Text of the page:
Veterans Day 2022: Staten Island’s ‘Lady Victory’ among 25 patriotic monuments to take a ‘bath’


STATEN ISLAND, NY — NYC Parks City Landmarks has given 25 patriotic city landmarks a “bath” so they can look their best in time for Veterans Day on Friday.

Among the city’s landmarks that are embellished is the 10-foot-tall, 700-pound statue known as ‘Lady Victory’ – erected in honor of World War I veterans – which stands in the center of Pleasant Plains Avenue.

Launched in 1997, the City’s Landmarks Preservation Program is a public-private partnership that provides low-cost, professional expertise in the maintenance of NYC Parks’ extensive collections of landmarks and permanent outdoor art.

Since its inception, the program has conserved 80 sculptures and provided large-scale, high-quality annual care to over 500 additional sculptures and monuments.

Lady Victory at the Pleasant Plains War Memorial.


The soldiers from the South Shore who gave their lives during the First World War will forever be etched in the community of Pleasant Plains.

First erected in 1923, Lady Victory was beaten, broken and eventually robbed. But in November 1996, the bronze statue of Lady Victory made a comeback.

Originally designed by George T. Brewster of Tottenville, the statue has become a symbol of victory for South Shore residents who fought in World War I.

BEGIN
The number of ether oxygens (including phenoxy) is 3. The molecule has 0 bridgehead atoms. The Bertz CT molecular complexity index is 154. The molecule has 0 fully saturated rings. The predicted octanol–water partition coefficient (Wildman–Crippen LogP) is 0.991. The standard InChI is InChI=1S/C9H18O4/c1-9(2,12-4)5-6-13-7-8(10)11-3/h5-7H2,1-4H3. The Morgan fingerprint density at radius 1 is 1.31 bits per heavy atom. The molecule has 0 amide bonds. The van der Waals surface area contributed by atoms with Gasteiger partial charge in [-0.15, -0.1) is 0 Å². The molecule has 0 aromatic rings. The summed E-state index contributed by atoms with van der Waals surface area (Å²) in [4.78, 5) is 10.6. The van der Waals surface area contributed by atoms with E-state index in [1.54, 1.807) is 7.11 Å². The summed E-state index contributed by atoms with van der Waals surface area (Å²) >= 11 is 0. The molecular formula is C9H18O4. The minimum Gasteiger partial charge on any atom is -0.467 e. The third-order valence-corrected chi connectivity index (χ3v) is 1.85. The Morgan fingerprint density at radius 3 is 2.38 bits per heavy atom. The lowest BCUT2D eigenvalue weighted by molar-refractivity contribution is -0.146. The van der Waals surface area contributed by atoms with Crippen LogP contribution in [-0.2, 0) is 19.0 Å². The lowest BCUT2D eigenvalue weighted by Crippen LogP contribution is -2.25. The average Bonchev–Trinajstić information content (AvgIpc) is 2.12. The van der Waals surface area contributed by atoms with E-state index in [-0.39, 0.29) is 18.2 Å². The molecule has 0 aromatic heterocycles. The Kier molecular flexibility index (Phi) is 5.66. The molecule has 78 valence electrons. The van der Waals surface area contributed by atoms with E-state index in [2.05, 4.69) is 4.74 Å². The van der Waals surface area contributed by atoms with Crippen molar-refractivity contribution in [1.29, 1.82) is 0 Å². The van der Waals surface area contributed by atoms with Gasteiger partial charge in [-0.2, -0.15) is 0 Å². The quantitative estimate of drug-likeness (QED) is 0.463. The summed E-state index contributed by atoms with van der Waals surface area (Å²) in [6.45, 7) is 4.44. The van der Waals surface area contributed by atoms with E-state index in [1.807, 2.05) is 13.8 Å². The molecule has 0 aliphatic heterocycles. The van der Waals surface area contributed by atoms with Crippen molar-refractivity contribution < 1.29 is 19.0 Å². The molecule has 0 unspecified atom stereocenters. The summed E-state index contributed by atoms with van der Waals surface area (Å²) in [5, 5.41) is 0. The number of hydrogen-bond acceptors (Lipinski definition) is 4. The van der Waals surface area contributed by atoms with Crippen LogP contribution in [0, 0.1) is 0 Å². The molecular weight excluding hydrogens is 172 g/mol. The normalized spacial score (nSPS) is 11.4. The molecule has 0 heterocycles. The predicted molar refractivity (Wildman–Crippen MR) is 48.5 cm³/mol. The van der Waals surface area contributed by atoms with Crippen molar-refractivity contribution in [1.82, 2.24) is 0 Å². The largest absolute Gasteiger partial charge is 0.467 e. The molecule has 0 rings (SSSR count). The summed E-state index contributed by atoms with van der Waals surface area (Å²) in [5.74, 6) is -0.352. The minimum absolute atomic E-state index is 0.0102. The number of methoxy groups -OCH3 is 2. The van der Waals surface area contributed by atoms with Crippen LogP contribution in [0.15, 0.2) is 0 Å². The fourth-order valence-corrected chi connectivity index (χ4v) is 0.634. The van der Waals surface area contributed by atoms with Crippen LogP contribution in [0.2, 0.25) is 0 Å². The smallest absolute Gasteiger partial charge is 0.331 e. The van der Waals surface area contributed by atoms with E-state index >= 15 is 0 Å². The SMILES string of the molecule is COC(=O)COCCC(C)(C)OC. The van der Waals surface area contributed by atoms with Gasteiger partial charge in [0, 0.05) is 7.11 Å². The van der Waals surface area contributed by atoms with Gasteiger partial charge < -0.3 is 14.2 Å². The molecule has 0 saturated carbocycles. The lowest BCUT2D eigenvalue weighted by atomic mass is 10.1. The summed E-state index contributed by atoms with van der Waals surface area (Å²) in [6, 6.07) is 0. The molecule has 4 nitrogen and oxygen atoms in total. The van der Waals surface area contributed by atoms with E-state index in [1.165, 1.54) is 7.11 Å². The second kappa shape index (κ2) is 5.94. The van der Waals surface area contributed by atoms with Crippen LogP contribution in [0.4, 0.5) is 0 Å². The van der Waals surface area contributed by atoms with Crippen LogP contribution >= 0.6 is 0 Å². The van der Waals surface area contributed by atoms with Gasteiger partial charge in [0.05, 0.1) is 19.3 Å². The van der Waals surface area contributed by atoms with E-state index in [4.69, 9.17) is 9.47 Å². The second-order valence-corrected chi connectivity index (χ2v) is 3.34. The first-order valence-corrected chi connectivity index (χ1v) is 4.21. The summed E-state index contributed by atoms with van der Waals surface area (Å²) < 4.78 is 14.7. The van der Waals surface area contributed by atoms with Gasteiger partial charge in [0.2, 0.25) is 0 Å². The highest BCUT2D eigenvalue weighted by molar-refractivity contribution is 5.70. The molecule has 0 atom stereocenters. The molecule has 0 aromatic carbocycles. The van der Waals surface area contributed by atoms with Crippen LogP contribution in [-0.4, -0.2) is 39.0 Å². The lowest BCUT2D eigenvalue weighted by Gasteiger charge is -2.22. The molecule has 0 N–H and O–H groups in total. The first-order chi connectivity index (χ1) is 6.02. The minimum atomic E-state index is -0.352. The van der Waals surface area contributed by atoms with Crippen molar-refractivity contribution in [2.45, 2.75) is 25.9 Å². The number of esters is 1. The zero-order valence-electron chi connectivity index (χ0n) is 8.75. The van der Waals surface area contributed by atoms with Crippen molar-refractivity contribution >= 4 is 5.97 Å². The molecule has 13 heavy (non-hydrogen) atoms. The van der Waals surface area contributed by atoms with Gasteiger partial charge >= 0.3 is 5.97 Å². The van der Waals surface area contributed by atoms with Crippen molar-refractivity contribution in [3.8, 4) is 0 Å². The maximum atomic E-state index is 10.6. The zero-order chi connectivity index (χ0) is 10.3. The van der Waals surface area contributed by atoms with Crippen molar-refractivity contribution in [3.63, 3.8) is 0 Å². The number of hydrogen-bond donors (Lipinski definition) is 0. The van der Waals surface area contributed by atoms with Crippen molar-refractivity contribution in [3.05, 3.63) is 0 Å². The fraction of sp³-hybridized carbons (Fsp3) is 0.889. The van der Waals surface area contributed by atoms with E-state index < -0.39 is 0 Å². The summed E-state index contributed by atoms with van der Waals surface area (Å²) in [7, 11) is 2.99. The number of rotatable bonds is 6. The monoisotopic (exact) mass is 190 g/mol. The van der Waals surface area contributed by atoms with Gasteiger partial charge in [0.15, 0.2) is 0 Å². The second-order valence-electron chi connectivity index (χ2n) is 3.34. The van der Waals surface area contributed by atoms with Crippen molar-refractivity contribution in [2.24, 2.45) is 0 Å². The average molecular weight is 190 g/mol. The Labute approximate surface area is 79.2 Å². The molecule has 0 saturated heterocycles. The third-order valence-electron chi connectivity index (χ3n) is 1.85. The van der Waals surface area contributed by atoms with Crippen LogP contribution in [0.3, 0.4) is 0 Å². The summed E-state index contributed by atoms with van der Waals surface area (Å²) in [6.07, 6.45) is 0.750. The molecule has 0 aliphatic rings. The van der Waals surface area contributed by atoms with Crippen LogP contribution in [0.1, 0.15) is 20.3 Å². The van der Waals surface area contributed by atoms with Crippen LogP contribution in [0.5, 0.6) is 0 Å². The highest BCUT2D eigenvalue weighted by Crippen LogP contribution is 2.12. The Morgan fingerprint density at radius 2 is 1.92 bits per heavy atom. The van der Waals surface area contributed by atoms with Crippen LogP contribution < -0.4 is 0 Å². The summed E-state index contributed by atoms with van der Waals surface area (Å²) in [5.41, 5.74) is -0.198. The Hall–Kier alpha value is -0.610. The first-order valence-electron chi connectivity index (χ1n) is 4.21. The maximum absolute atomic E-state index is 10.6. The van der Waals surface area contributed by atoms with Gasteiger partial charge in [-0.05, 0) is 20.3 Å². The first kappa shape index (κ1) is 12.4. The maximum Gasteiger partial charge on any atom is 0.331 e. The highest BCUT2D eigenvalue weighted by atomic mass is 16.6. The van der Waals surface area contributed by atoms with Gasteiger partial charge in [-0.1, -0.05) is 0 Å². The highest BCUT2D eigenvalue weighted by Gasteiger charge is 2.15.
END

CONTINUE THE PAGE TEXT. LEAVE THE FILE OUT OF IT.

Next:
The names of 493 World War I veterans are engraved on plaques – salvaged from the original monument – which will be installed on the statue’s 51/2-foot base. The monument has been dubbed the Pleasant Plains War Memorial by the Parks Department.

Lady Victory wears a breastplate attached above her flowing skirt. Standing on a pedestal with an eagle with outstretched wings, she thrusts a sword wrapped in a palm leaf above her head. The original statue, funded by South Shore residents for $8,500, was damaged in multiple motor vehicle collisions over the years. It was eventually stolen from a city warehouse in the 1970s while awaiting repairs.

The new statue was funded by the city council for about $270,000, with the bulk of the money allocated in 1991 by Councilman Fred Cerullo, a former South Shore councilor who is now the city’s finance commissioner.


City-wide landmarks

Monuments staff polishing the wax coating on the Bushwick-Ridgewood Memorial Doughboy in Heisser Square in Brooklyn. (Courtesy of NYC Parks)

City-wide landmarks

Monument in Father Duffy Square, Manhattan.

City-wide landmarks

Parks curator polishing wax on Winfield War Memorial, Queens.

City-wide landmarks

The Freedom Square, Queens, Memorial angel figure cleaned and waxed.



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